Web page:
Koreans rush to get rodent bile
“It was to the point where we couldn’t get any other work done,” explained Jeon Hong-won, an official on the office’s Nutria Extermination Team. “Throughout the day, people were asking me how to trap the animal and whether their bile was up for sale.”
They had every reason.
In a joint study by Gyeongsang National University in Jinju, South Gyeongsang, and the Nakdong River Basin Environmental Office, the rodent’s bile was recently found to have a higher percentage of ursodeoxycholic acid (UDCA) than that of a bear’s, prompting what now seems to be a rush to get ahold of the species.
UDCA is known to be effective for treating liver ailments, especially primary biliary cholangitis (PBC).
According to the research, a nutria’s bile is 43.8 percent UDCA, higher than that of an American black bear (38.8 percent), a brown bear (18.6 percent) or a badger (4.5 percent).
What many seem to have overlooked, however, was that the substance is nowhere near being edible.
Prof. Yeon Seong-chan of Gyeongsang National University, who participated in the research, warned that consuming a nutria’s bile can cause serious parasitic infections.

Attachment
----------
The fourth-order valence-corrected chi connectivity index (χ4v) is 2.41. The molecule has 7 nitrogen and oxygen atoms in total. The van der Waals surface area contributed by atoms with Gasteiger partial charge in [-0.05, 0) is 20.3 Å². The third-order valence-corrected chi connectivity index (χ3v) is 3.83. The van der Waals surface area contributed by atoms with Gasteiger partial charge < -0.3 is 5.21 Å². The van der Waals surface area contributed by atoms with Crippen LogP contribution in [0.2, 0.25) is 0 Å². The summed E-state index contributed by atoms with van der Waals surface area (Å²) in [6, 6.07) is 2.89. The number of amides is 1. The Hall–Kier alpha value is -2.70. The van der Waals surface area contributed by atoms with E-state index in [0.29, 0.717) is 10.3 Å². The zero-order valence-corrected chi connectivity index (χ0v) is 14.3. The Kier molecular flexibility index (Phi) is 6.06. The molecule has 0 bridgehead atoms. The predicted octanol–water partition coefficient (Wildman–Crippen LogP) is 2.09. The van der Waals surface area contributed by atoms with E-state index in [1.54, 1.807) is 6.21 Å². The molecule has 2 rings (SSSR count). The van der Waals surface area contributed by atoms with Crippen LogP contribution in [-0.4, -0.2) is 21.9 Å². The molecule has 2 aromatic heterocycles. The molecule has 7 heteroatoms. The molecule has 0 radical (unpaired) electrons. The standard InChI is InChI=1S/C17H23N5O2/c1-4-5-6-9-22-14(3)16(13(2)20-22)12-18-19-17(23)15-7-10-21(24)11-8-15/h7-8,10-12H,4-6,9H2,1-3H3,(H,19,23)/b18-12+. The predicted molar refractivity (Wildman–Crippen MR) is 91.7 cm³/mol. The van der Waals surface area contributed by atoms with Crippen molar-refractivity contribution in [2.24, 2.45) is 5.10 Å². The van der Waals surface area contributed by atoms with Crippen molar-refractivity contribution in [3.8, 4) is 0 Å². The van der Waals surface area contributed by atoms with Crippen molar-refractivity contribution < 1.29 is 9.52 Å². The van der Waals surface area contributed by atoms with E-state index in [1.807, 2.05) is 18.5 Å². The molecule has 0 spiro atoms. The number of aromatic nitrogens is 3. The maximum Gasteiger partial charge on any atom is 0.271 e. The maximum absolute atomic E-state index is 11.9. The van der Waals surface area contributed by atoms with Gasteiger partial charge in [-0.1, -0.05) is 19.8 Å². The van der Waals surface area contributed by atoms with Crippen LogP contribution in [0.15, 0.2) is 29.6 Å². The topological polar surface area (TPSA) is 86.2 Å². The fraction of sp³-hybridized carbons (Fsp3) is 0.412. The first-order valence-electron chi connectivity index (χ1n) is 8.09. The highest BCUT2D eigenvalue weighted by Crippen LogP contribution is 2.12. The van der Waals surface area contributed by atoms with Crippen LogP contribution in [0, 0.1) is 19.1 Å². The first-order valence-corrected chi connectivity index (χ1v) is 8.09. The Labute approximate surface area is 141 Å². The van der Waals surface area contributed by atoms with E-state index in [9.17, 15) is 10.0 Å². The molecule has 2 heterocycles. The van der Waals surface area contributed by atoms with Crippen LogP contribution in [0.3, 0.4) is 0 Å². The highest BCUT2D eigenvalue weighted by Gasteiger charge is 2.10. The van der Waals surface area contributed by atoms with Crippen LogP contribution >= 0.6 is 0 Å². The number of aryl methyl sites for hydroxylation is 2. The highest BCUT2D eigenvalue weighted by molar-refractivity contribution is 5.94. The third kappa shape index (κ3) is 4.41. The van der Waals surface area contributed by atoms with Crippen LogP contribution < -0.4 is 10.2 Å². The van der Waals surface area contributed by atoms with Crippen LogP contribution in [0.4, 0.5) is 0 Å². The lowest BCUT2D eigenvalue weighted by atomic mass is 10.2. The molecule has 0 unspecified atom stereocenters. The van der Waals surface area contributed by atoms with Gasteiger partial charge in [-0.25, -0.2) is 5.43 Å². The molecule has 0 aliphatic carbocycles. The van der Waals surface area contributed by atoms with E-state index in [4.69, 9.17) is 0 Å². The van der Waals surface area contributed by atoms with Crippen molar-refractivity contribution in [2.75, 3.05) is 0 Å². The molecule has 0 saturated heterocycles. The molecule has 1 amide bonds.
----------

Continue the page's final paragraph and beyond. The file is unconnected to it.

The Korean government encourages nutria hunting with a 20,000 won (about $17) bounty for each catch, but said it would strictly prohibit nutria farming due to such health concerns. Anyone who violates the law prohibiting the trade, storage or breeding of nutria is subject to a maximum fine of 20 million won.
The national nutria control program is aimed at alleviating the damage they cause to wetlands.
According to descriptions from the Washington Department of Fish & Wildlife, nutria rodents are semi-aquatic, native to southern parts of South America and three times the size of muskrats. Adult nutria are about 24 inches long from nose to tail, with the tail itself being 12 to 16 inches long.
Rodents such as nutria, rabbits, hares, voles, muskrats and beavers are some of the species that can be infected with the bacterial disease tularemia. Tularemia may be transmitted to humans if they drink contaminated water, eat undercooked, infected meat, or allow an open cut to come into contact with an infected animal.
BY KANG CHAN-SU [firstname.lastname@example.org]